[To the Editor of the SPECTATOR.] San,—I take it that
Professor Scott has not personally put his theories into practice upon one-third of an acre of ground (less building site). It would be an easy thing to do, and we should then know exactly what can be done in our climate and short growing season. I am sure that many of your readers, of whom I should be one, would gladly subscribe the sum needed to provide the fruit trees, hens, pigeons and rabbits ; also if there was room for them, bees and a pig, omitting perhaps the "milk producer" until the winter fodder had been put up. Much nourishment can be raised on one-third of an acre, and it is a great amenity to a work- man's home but it is very undesirable to overstate the blessings to be gained, when probably the necessary outlay involves the savings of years.
I would give a larger subscription if Professor Scott would do the digging, and look after the live stock himself (as I did for three years, besides doing M.R. and other clerical work). It could, however, doubtless be done by deputy under Profes- sor Scott's supervision. A careful account could be kept of all expenses, such as manure, seeds, chicken food, pig meal, also of the food created. The time spent on the plot should equal that which a worker could spare. Anxious to learn I ordered the book Professor Scott names, but my booksellers wrote that it was unobtainable.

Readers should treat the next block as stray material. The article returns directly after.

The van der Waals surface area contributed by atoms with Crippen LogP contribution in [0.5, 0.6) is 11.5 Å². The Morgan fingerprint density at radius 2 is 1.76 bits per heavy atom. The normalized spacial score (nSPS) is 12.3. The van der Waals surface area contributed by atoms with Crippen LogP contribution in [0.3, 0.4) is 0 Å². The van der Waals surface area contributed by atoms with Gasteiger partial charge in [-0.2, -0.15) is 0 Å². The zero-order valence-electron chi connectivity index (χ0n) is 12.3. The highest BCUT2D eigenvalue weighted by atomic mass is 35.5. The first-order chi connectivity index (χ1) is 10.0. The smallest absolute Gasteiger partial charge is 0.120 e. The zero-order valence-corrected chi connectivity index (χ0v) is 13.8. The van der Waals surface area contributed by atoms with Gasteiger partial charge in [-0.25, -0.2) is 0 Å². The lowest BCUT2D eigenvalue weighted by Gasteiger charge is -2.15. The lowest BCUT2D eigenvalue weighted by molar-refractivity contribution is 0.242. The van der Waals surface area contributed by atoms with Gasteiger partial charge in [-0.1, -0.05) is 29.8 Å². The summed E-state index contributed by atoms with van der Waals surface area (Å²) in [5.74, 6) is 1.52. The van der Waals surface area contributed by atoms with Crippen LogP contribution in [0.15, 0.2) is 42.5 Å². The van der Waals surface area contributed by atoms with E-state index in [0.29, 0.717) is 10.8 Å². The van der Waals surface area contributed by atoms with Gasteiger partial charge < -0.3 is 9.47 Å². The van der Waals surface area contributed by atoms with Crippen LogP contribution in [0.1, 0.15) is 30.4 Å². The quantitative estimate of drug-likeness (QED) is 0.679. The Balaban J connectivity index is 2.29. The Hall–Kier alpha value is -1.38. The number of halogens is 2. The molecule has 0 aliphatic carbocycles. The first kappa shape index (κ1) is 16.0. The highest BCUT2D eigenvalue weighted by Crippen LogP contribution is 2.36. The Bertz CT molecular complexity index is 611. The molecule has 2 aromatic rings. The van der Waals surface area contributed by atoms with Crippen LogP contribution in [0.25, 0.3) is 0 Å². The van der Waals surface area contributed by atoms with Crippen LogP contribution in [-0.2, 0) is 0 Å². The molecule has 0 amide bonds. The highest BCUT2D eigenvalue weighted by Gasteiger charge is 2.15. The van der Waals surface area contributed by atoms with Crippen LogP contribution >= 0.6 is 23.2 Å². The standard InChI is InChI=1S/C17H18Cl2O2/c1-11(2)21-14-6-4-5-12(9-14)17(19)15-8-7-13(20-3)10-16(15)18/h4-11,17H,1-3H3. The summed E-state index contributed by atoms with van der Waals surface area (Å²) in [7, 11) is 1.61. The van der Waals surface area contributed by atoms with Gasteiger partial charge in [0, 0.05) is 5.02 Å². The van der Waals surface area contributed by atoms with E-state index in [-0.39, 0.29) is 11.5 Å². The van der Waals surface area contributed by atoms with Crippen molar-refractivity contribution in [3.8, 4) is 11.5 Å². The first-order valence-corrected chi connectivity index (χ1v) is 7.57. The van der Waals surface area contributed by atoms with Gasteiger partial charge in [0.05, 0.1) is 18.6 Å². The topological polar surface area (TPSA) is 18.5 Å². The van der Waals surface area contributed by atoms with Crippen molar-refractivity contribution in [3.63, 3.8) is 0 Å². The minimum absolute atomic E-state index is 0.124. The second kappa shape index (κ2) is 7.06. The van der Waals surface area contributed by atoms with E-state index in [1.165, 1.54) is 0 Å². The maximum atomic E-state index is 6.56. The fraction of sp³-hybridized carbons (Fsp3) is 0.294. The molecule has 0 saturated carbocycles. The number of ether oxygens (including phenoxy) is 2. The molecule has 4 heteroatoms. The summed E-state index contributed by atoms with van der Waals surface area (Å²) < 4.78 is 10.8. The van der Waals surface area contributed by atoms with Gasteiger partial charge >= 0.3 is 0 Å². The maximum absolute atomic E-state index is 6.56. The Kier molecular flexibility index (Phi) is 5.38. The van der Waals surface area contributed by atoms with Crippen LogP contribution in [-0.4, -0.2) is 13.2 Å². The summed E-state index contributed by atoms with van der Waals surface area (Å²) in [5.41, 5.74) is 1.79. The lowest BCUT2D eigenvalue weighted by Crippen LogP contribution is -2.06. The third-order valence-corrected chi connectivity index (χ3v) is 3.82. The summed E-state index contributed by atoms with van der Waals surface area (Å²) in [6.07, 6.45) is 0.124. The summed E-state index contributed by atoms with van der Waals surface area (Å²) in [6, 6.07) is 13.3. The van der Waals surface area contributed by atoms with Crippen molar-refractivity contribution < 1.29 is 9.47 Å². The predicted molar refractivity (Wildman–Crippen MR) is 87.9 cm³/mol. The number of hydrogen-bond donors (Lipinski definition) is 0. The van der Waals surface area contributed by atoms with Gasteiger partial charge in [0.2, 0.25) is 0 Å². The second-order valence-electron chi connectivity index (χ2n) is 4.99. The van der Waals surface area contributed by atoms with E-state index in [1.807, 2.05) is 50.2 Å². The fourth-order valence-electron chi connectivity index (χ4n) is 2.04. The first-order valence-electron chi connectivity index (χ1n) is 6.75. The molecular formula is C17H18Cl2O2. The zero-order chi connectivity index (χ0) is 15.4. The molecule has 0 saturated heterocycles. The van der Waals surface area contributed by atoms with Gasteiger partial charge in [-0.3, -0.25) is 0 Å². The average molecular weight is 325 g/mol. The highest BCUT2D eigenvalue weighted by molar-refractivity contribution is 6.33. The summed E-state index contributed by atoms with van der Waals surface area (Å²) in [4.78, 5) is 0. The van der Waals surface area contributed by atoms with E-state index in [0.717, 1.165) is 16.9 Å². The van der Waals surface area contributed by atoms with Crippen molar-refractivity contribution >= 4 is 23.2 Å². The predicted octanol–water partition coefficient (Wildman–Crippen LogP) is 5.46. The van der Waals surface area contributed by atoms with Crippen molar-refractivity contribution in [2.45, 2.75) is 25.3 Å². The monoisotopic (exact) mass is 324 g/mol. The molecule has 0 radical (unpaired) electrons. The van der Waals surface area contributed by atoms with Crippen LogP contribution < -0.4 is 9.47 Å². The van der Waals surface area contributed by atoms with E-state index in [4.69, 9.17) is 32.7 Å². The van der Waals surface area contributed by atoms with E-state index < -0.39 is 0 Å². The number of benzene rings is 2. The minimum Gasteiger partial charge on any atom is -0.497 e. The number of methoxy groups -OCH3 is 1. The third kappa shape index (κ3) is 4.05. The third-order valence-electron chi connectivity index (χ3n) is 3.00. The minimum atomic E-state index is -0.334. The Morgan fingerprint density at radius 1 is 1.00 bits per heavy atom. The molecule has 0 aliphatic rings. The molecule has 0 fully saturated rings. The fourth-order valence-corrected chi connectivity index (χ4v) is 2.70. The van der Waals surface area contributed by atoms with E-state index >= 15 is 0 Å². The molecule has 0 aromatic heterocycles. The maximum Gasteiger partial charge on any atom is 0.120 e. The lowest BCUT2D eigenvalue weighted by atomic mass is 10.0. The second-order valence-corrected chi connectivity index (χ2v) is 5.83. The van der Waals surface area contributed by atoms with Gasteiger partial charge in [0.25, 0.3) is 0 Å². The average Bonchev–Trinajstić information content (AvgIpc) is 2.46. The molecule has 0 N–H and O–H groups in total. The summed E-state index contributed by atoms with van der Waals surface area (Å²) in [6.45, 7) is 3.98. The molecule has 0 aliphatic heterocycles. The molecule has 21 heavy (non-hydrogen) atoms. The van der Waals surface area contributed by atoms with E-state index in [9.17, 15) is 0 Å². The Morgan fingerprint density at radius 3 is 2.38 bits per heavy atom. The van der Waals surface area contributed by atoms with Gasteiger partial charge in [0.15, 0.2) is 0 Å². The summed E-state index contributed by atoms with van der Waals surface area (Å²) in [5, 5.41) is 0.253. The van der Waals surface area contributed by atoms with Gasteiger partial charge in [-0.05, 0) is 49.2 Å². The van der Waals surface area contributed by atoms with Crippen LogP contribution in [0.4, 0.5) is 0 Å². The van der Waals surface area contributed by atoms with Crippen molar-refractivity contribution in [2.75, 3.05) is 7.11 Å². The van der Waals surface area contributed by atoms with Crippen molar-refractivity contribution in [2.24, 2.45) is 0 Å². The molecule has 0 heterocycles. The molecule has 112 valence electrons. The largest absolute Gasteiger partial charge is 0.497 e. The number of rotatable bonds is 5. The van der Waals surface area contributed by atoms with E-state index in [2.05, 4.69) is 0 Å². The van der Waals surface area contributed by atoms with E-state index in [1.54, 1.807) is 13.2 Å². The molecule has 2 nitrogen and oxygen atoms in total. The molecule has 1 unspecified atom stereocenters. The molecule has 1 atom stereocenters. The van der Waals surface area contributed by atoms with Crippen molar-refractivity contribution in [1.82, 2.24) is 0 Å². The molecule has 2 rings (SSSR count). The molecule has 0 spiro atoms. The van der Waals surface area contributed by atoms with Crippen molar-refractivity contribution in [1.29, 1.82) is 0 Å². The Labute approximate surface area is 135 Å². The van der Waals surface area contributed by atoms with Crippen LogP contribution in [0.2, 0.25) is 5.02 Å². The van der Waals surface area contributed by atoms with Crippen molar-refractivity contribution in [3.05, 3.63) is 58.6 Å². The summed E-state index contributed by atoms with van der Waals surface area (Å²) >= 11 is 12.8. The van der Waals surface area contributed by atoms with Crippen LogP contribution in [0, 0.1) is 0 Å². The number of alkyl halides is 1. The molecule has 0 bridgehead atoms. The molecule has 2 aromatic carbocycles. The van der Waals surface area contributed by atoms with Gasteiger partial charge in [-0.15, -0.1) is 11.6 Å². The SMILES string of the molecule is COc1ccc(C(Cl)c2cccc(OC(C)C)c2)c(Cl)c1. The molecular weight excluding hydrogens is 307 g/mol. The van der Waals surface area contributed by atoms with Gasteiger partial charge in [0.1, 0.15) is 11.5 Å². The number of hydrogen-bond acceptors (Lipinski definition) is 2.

An ounce of practice is worth a ton of thorny, and if Professor Scott will show an accomplished success under normal con- ditions, with an accurate statement of cost, no one will be better pleased than liYN310N.